A new direction

A new direction

The Charlottesville and University Symphony Orchestra, our area’s signature symphony, opens its 2006-2007 season with Dvorak’s Symphony No. 8 in October, Beethoven’s Symphony No. 6 in November and a Holiday concert in December. And they’ve got something else special this year: a new conductor, who just happens to have one more X chromosome than most professional baton wranglers.
Kate Tamarkin has studied with Leonard Bernstein, Seiji Ozawa and Gustav Meier. She came into her own as a conductor in the early 1980s with the likes of famous female conductor JoAnn Falletta, and has since conducted symphonies around the country. We sat down with Tamarkin to chat about music, the upcoming season, and what it’s like to be a woman in such a male-dominated field. —Meg McEvoy

C-VILLE: Did you have a role in the programming for this season?
Kate Tamarkin: I picked the program. What I like about the season are the literary connections. There’s a poet or writer associated with each concert, and that was done deliberately. As a newcomer to this area, one cannot help but notice the very vibrant literary culture, so I wanted to tie that in.

Would you describe the program as pretty cohesive?
Yes, a good program is like a good dinner, and making programs is like being a chef. You want each dinner to work by itself. If a person came to your restaurant five times they’d have five different offerings.

How big a role does education play in performance?
There are two components of education: there’s the education of the audience, and the education of the students who are learning it. As far as adult education, [I’ll be presenting] New Notes at Jefferson Madison Regional Library. From noon to 1pm the Friday before the concert weekend, I’m going to be down there introducing the music for an hour. I hope to bring people in, because music, for me, is about reaching out. It’s about bridges, it’s about communication. Even though I’ve been at this work 25 years, I still have a strong desire to help people love music. They say people mellow as they age—I think I’m a little more on fire now than before.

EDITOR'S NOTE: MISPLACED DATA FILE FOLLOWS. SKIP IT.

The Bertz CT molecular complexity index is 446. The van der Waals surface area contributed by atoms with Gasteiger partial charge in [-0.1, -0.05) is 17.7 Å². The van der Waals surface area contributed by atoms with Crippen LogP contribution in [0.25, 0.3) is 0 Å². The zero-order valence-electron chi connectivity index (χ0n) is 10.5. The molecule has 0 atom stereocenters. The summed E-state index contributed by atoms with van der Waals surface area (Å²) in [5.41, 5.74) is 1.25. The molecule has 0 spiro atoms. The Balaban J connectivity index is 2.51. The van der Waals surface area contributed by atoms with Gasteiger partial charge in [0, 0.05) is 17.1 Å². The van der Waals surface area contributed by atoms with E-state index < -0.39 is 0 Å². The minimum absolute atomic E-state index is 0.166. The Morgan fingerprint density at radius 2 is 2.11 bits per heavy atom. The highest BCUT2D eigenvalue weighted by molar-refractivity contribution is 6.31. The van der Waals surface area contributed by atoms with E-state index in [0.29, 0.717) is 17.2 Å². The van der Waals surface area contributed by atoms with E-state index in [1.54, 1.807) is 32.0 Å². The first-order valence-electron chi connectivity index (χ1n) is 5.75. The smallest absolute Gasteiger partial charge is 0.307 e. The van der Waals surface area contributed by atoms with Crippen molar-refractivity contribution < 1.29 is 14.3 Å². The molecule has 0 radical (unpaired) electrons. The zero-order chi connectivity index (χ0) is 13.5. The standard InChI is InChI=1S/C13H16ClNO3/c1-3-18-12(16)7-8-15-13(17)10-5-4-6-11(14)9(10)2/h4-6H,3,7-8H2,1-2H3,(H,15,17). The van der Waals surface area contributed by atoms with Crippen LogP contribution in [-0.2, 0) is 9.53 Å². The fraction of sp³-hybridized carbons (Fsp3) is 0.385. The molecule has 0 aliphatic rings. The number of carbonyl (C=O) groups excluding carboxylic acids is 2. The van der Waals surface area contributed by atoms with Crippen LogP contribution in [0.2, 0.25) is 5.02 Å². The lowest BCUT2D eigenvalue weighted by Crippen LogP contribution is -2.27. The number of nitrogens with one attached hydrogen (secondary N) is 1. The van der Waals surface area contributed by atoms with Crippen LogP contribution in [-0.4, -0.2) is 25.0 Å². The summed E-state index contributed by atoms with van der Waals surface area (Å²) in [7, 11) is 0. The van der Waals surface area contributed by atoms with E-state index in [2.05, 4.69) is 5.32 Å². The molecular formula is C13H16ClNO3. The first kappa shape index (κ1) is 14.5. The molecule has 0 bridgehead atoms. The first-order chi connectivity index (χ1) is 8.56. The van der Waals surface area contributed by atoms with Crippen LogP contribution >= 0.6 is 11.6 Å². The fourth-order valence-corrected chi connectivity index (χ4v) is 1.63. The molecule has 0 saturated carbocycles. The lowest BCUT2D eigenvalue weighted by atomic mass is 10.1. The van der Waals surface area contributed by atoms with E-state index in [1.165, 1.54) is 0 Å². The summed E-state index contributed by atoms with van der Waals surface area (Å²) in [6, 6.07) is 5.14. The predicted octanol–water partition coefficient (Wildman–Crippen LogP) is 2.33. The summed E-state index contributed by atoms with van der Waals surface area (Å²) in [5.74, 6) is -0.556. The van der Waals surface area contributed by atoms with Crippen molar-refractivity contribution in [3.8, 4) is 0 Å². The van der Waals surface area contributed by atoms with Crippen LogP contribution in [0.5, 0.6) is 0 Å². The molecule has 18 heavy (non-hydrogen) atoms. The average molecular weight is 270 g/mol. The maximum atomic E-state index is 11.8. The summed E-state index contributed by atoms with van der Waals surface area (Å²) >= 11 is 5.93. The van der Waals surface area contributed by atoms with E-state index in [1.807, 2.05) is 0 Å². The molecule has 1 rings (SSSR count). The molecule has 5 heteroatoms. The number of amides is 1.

How is it being a female conductor in what’s known as a male-dominated field?
At first, I was a real oddity. My first conductorship was in 1981, and at that time…there was quite a lot of attention paid to that, and the interviewers would often begin with something like, “and what do you wear?”
The first time I ever did a professional concert, a man came up and said, “You’re pretty good for a girl.” And I said, “Thank you.”
Although there is a glass ceiling that some have broken through, I think it’s less critical now—although many people disagree with that. But the experience for me has been very positive.

What do you have in mind for future programs?
I enjoy the English 20th century composers like Vaughan Williams and Elgar. I enjoy Manuel deFaille, the national composer of Spain… Many, many composers. I’ve also been doing a lot of opera in the last few years.

What is it about working with CUSO that you most look forward to?
We have a group of highly motivated students who are there for the love of it, who have a lot of abilities… I love the fact that you have an audience which is a subscription audience, like any a professional orchestra would have. What I really love is that I have faculty principals playing. It’s the best pedagogical experience, because the students are next to their teachers. It’s the Prius of the orchestras.